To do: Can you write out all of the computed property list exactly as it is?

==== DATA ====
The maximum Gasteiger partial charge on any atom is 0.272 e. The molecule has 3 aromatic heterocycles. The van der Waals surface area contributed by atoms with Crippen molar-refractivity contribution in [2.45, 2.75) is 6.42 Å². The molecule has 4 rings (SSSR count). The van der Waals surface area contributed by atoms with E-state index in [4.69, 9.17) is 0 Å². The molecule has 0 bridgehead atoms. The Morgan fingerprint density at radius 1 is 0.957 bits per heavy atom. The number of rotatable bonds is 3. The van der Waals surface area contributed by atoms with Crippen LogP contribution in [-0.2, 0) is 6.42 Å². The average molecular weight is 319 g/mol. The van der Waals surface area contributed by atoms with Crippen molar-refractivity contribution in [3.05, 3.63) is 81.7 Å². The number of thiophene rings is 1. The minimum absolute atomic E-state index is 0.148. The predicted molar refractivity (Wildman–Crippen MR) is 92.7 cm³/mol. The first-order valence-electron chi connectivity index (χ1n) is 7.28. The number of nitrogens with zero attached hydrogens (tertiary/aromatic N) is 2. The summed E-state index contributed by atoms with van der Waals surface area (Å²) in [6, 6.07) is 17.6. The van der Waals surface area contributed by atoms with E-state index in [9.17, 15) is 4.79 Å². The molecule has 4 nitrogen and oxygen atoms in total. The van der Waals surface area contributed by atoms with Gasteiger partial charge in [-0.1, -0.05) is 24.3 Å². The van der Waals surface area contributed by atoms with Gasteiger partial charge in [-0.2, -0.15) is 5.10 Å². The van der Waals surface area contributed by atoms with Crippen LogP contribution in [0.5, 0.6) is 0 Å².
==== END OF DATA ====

The maximum Gasteiger partial charge on any atom is 0.272 e. The molecule has 3 aromatic heterocycles. The van der Waals surface area contributed by atoms with Crippen molar-refractivity contribution in [2.45, 2.75) is 6.42 Å². The molecule has 4 rings (SSSR count). The van der Waals surface area contributed by atoms with E-state index in [4.69, 9.17) is 0 Å². The molecule has 0 bridgehead atoms. The Morgan fingerprint density at radius 1 is 0.957 bits per heavy atom. The number of rotatable bonds is 3. The van der Waals surface area contributed by atoms with Crippen LogP contribution in [-0.2, 0) is 6.42 Å². The average molecular weight is 319 g/mol. The van der Waals surface area contributed by atoms with Crippen molar-refractivity contribution in [3.05, 3.63) is 81.7 Å². The number of thiophene rings is 1. The minimum absolute atomic E-state index is 0.148. The predicted molar refractivity (Wildman–Crippen MR) is 92.7 cm³/mol. The first-order valence-electron chi connectivity index (χ1n) is 7.28. The number of nitrogens with zero attached hydrogens (tertiary/aromatic N) is 2. The summed E-state index contributed by atoms with van der Waals surface area (Å²) in [6, 6.07) is 17.6. The van der Waals surface area contributed by atoms with E-state index in [9.17, 15) is 4.79 Å². The molecule has 4 nitrogen and oxygen atoms in total. The van der Waals surface area contributed by atoms with Gasteiger partial charge in [-0.1, -0.05) is 24.3 Å². The van der Waals surface area contributed by atoms with Gasteiger partial charge in [-0.2, -0.15) is 5.10 Å². The van der Waals surface area contributed by atoms with Crippen LogP contribution in [0.5, 0.6) is 0 Å².